In the story “A Good Male Is Difficult to Discover” composed by Flannery O’Connor, the grandmother is the main character who grows and alters with the story establishes, she is a round and vibrant character. In the beginning, she seems to be an unpleasant, contemptible and selfish old woman who is hesitant about her religious beliefs. However in the end, when “her head cleared for an immediate,” the grandma becomes a genuine follower of God. And she is heading directly to paradise for her final Christ-like act of love the moment before she dies.
That is, she moves from spiritual loss of sight to grace. Which is the method that the author utilizes to relate her to the theme of the story.
Grandma prior to the moment of grace
First off, she is self-centered and unpleasant. When her family prepares to go on vacation in Florida, she persuades them to go to east Tennessee, where she has loved ones. Unable to persuade them, she utilizes the news that a demented killer who calls himself The Misfit is heading toward Florida as an excuse to change her kid Bailey’s mind.
The grandmother is so self-indulgent that she simply imposes her desire on those people around her. Also, her vanity and old belief make her an undesirable character. She always claims to be a lady and believes much of wealth and social status. When they set out to Florida, she dresses in her finest clothing and an over the top hat lest no one can acknowledge her as a refined woman if she dies in an accident along the roadway. “The grandmother had on a navy blue straw sailor hat with a lot of white violets on the brim and a navy blue dress with a small white dot in the print. Her collars and cuffs were white organdy trimmed with lace and at her neckline she had pinned a purple spray of fabric violets containing a sachet.”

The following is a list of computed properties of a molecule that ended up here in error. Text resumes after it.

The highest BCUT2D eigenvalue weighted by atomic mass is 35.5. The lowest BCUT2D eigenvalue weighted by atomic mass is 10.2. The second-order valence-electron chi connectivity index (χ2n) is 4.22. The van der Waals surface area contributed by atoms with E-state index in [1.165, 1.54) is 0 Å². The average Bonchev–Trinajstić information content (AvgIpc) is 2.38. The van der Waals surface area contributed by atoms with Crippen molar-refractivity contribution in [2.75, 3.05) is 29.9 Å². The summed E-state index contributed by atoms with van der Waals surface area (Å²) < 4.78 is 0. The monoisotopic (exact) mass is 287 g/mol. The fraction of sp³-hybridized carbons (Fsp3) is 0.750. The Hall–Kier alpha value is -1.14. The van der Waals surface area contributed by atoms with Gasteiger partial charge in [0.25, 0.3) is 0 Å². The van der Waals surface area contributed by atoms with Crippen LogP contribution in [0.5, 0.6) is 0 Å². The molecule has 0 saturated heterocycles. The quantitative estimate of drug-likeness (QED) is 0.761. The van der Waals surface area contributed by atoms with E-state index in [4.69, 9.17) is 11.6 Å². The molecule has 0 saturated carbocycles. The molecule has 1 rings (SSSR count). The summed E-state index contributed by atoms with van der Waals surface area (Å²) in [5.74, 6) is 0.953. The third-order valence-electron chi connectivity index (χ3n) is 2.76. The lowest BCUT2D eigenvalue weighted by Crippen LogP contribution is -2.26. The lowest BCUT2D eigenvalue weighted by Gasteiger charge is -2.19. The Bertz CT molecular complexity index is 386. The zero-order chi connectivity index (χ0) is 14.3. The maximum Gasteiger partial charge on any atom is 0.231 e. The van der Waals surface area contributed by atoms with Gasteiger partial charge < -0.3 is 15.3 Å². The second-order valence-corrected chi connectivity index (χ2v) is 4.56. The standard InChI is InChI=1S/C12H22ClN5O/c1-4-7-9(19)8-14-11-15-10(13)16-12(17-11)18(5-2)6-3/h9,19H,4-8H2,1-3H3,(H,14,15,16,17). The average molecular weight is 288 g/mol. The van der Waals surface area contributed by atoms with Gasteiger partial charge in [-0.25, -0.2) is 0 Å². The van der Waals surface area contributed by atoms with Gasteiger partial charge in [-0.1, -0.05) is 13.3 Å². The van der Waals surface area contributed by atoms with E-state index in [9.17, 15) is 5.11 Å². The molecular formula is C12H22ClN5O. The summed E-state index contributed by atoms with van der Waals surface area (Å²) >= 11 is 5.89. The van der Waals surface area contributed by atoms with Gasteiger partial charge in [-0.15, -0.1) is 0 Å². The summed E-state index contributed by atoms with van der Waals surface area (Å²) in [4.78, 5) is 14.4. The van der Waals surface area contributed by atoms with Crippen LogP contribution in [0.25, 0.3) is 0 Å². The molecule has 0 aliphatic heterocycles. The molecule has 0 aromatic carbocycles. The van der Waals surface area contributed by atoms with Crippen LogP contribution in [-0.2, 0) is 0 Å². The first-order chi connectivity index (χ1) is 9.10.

From her point of view of identity, I can see that she specifies individuals externally, by clothing. And she tells her grandchildren, John Wesley and June Star, that “she would have done well to wed Mr. Teagarden because he was a mild male and had actually bought Coca-Cola stock when it first came out which he had actually passed away just a few years back, a really wealthy male.” At this moment, the grandma seems the female of old South who holds the outdated concept of hierarchy. She thinks just a gentleman who is abundant can march with a girl, which is a stereotypically southern noble bias. What’s more, she is a racist and opinionated. “Oh, look at the charming little pickaninny!” she stated … “Wouldn’t he make a picture now?” “He didn’t have any britches on,” June Star stated. “He probably didn’t have any,” the grandma discussed. “Little niggers in the nation do not have things like we do.” Her love for the South and the days of slavery are still influencing her.